For most of his three years in the Army during World War II Ken Bender of Oyster Creek subdivision in Englewood, Fla. was a sergeant in the 31st Coastal Artillery Battalion, 3rd Army in the South Pacific hopping from island to island.
“When the war started I tried to enlist in the Naval Air Corps, but they found out I was colorblind and I washed out,” the 93-year-old local resident explained. “A short while after that I was drafted into the Army and sent to Camp McQuaide in southern California for basic. Thirteen weeks later I was sent to New Caledonia in the Pacific as a replacement soldier. I was only there a few days when I was shipped to the New Hebrides Islands.
“It was at this point I became a coastal artillery replacement. For the next 13 months I spent time there with our 6-inch naval guns and 20-mm anti-aircraft guns protecting the harbor from the enemy,” he explained. “It was very dull duty sitting there waiting for the Japanese to show up.”
The New Hebrides was a refurbishing base for Naval vessels. Damaged ships were put back together and sent back out to sea at the ship yard on the island.
“When I joined my outfit, the 31st Coastal Artillery Battalion, the battalion clerk was in the process of resigning. He spotted something in my record that said I could type. Because of my typing skills I got to be his replacement. He told me, if I took the job it was a chance for me to get some rank. The captain of our unit was from New York just like me and he took a liking to me.
“After working as a clerk typist for a while I decided I wanted to be a platoon sergeant. By then I was a staff sergeant,” Bender said.
“From the New Hebrides we were sent up to New Guinea where we prepared for the invasion of the Philippines. We spent a lot of time in Hollandia Harbor waiting for the convoy to form that was headed for the Philippines,” Bender recalled.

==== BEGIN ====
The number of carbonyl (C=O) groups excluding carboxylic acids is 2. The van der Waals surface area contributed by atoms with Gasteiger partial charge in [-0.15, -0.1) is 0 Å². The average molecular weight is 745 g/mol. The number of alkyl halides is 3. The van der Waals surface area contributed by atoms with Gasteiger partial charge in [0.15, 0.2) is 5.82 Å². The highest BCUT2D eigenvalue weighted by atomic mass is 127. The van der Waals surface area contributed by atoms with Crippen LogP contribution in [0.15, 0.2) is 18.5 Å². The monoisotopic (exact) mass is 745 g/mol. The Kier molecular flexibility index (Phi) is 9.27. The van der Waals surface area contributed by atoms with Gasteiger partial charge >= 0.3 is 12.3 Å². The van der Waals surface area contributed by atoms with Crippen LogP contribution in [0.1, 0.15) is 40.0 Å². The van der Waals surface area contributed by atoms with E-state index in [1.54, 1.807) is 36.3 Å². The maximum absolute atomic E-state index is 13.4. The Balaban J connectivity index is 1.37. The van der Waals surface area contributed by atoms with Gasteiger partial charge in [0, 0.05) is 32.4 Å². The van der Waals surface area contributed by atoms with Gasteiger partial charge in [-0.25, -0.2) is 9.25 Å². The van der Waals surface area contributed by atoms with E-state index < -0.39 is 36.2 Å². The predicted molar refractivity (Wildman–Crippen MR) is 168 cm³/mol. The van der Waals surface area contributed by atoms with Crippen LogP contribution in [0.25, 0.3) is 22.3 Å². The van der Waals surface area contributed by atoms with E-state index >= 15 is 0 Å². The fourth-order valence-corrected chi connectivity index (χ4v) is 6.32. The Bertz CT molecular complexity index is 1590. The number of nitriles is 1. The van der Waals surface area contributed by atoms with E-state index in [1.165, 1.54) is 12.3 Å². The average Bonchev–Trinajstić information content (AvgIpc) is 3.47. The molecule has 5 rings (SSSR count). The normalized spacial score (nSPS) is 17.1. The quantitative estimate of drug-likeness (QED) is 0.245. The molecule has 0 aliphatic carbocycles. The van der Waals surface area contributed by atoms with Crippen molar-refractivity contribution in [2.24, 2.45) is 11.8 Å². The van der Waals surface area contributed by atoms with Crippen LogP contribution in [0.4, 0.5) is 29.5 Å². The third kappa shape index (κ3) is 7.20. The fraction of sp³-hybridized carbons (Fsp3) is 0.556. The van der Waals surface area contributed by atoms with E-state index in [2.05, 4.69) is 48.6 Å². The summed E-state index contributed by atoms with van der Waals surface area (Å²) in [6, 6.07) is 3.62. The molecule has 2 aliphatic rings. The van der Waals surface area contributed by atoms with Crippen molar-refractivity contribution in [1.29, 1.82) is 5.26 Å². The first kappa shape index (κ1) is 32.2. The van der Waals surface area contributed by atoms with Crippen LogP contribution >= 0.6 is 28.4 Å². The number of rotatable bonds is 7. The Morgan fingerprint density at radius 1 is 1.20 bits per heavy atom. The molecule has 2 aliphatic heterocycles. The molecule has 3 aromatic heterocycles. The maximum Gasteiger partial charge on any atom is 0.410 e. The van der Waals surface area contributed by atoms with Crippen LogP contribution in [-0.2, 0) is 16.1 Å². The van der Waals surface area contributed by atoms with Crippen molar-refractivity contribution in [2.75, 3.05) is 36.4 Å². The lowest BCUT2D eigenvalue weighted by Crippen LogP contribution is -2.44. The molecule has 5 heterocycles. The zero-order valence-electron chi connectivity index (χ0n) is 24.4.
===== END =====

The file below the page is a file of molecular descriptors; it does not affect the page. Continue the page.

“I had a lot of ship time on a number of ships going from island to island. The thing I remember most was being on these troop ships was the scariest time in the Army because you were always below deck looking up at the water line.
“When we arrived in the Philippines we went in with the group a week after the initial invasion. We came ashore in Lingayen Gulf near Manill\a. The city of Manila had been leveled by the Japanese who held the city and by U.S. Navy gun fire,” he said.
World War II would be over in six months. Bender was still in the Philippines when he heard President Truman announce the war’s conclusion in August 1945. He was still there when the Japanese unconditionally surrendered aboard the Battleship USS Missouri on Sept. 2, 1945.
“I shipped out of Manila for home right after that and our ship sailed through a typhoon on the way back to San Diego,” Bender said. “I took a slow train back to Fort Dix, N.J. where I first went in the Army.
“By then I had called my folks and told them I was back at Dix, but I didn’t know when I would be discharged. I got discharged at midnight and reached my home in Albany at 2 p.m. the next afternoon,” he said. “They didn’t know when I was coming. I had been away at war for three years. It was a big deal.”
Like millions of other young men who survived the Second World War, Bender took advantage of the G.I. Bill and graduated from the State University of New York at Albany where he and his wife, Betty, met. They both became school teachers and spent the next three decades teaching in New York State high schools and colleges.
The couple retired from their teaching careers in 1983 and eventually moved to the Englewood area 15 years ago. They have two grown children: Barbara and Kenneth.
Name: Ken Bender
D.O.B: 21 Feb. 1923
Hometown: Albany, N.Y.
Currently: Englewood, Fla.
Entered Service: 1942
Rank: Staff Sergeant
Unit: 31st Coastal Artillery Battalion, 3rd Army
Commendations: World War II Victory Medal, Asia-Pacific Theater Medal, Good Conduct Medal
Battles/Campaigns: World War II – south Pacific
This story was first published in the Charlotte Sun newspaper, Port Charlotte, Fla. on Monday, Nov. 28, 2016 and is republished with permission.
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